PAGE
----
September 15, 2020
By Ariel Cerenzie, OD, FAAO, FSLS
As optometric practices around the country emerge from the COVID-19 shutdown there is hope that maybe things are returning to normal, or something like it. But the truth is, almost everything is different now.
Safety protocols that changed how we could see patients are still in place, and the number of in-person visits is still fewer than it used to be. This is a problem, especially for parents of newly diagnosed myopes, because an effective myopia management program is a years-long process and needs frequent contact between parents, the patient and their eye care professional.
Plus, the ongoing pandemic restrictions are putting kids in the kinds of daily habits – such as increased near work, screen time requirements and much less outdoor play – that are thought to increase myopia progression.
Yet even in this restricted environment there are ways to adapt and deliver the best possible care to myopic patients.
In our current environment, it helps to make yourself more accessible. Pretty much all of my myopia management patients have my email address and can contact me directly when they need to, and I’ll respond. In reality very few actually do email me, but it’s important that they know they can.
I also want them to feel informed about myopia. I often forward information about myopia and new research available via email so they can learn even outside of office visits with me. For example, I came across a recently published study on whether home confinement was increasing the progression of myopia and shared it with parents of myopic children.
In a way, it has become easier to have those early discussions with parents about myopia management because there seems to be an increase in awareness, largely driven by the quarantine environment. Parents walk into our practice with concerns about the amount of near-work they see their children doing with the increase in virtual learning, combined with less time spent playing outdoors. So those conversations now have been very easy compared to five or six months ago, when parents without personal experience with myopia were more difficult to reach.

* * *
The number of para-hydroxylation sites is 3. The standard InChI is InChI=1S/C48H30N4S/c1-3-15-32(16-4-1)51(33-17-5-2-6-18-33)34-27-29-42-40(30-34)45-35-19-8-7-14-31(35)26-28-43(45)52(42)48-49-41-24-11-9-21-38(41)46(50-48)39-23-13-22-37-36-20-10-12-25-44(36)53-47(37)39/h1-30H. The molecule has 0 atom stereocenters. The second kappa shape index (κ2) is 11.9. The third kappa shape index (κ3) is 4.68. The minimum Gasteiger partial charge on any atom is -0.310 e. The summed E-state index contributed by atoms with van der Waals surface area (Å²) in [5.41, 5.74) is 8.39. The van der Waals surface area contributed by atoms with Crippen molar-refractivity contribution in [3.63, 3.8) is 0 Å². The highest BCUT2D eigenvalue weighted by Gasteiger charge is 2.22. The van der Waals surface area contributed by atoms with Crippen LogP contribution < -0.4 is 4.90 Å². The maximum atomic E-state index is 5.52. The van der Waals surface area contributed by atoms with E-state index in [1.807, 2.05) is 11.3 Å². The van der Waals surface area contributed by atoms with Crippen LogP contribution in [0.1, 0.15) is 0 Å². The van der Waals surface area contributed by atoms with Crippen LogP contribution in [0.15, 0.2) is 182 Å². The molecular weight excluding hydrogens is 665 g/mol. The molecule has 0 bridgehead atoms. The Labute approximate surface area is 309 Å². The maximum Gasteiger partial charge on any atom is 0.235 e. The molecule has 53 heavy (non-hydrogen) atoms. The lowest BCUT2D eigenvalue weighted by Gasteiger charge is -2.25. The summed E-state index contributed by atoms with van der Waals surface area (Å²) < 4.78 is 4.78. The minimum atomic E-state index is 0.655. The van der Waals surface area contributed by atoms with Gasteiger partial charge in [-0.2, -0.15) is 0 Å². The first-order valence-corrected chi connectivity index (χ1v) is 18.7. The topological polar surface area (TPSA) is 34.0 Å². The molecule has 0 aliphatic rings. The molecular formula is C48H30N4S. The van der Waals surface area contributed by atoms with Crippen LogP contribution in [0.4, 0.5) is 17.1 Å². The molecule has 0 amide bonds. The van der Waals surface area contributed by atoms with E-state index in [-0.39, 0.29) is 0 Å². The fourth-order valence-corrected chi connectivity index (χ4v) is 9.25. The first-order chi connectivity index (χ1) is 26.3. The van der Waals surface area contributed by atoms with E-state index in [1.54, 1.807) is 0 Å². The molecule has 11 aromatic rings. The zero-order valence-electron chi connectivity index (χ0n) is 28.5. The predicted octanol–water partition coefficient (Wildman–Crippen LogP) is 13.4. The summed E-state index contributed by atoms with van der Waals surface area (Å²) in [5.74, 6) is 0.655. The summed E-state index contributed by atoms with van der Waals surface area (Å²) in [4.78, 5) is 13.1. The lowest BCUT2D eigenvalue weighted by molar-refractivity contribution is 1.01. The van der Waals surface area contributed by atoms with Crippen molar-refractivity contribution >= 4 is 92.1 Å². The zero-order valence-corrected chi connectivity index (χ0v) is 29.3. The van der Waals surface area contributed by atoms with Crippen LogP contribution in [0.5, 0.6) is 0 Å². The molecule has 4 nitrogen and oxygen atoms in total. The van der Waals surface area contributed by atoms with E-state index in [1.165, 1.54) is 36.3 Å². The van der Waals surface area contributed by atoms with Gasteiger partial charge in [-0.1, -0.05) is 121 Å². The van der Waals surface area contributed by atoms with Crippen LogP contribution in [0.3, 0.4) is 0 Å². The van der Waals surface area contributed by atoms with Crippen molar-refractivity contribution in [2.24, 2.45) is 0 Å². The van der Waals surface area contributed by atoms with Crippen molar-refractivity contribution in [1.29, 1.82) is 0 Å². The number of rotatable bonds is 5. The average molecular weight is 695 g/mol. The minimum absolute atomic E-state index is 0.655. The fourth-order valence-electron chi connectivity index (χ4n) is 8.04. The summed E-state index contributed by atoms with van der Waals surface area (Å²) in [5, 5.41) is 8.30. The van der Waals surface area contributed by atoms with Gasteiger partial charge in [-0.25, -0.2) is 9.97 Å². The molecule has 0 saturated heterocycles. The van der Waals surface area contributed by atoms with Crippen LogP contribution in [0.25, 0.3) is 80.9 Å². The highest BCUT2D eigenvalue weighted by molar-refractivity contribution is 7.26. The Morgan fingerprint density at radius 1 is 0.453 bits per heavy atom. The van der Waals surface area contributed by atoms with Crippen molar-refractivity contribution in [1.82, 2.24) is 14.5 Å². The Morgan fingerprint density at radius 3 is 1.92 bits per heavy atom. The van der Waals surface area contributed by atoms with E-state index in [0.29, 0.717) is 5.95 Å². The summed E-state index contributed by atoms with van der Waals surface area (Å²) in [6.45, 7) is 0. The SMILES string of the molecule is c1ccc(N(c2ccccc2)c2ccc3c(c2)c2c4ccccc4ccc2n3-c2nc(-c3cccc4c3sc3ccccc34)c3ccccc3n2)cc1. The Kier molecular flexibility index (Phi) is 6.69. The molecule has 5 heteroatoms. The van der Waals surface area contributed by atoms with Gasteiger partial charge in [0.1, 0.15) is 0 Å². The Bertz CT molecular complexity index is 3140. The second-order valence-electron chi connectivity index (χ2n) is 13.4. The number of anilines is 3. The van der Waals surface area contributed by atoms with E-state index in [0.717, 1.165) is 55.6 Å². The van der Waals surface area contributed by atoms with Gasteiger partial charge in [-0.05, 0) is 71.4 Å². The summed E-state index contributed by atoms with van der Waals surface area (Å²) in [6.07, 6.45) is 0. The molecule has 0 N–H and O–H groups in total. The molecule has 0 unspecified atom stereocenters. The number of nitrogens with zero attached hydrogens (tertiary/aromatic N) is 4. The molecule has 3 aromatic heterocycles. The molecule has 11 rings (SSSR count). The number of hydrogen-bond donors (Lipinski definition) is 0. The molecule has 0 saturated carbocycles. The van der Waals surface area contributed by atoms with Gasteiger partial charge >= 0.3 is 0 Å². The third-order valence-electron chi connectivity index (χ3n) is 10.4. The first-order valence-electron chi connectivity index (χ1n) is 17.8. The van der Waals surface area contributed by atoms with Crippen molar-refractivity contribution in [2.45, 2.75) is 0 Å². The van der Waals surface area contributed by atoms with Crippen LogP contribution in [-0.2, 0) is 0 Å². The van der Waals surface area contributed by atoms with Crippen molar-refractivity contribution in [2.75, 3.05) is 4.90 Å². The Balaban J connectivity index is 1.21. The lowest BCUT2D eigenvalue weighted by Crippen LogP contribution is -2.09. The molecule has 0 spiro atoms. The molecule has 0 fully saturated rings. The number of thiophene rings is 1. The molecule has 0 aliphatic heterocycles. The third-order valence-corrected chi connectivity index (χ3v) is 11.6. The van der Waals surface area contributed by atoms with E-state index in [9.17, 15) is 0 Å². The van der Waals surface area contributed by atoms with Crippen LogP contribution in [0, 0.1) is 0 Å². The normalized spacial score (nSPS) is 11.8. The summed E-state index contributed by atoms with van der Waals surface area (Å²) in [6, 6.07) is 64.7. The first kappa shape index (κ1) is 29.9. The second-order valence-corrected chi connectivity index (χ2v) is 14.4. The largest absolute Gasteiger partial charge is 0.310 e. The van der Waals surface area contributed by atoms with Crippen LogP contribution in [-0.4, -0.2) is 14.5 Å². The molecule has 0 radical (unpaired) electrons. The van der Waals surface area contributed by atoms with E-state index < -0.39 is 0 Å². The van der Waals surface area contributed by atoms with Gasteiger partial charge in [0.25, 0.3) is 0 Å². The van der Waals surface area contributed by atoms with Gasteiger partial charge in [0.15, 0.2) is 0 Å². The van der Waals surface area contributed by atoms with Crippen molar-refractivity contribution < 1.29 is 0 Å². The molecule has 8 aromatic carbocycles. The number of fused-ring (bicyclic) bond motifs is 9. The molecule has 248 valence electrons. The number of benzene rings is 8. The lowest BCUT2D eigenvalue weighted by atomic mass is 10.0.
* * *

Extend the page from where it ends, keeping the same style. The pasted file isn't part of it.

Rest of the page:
Our practice also does virtual consultations with parents after identifying a child’s need for myopia management. With more parents at home during the day, it is easier to catch them free for a conversation. We get to answer questions in real time, and this option saves them a trip back to the office. We can also guide them to more resources before and after the consultation to learn about the importance of intervention.
On the practice management side of things, this is a good time to do more outreach to your existing patient group. Whenever I see adult patients, myopic or not, I always ask how their kids are doing. Also, build your contact with other providers, such as pediatricians, who are likely seeing increased levels of myopic concern among their patients. These providers are also answering to concerned patients on the effects of excessive screen time. Let them know to turn to your practice as a solution for worried parents.
In addition, this rising awareness about myopia can help ECPs thinking about starting in myopia management to build their practice and ease into adding that care. I’d encourage raising the topic with parents when you can, and you should expect some unprompted questions from them too. That can give you a sense of the need and the level of interest from your patient pool.
As COVID-19 continues to change our patients’ daily lives through increased virtual learning, less engagement in sports and outdoor activities, and more parents working from home, it presents ECPs with an important opportunity to preserve children’s ocular health and vision through myopia management. ECPs commonly provide prophylactic care for many ocular conditions. Now, more than ever, COVID-19 has required that we stand at the front line for our young myopic patients.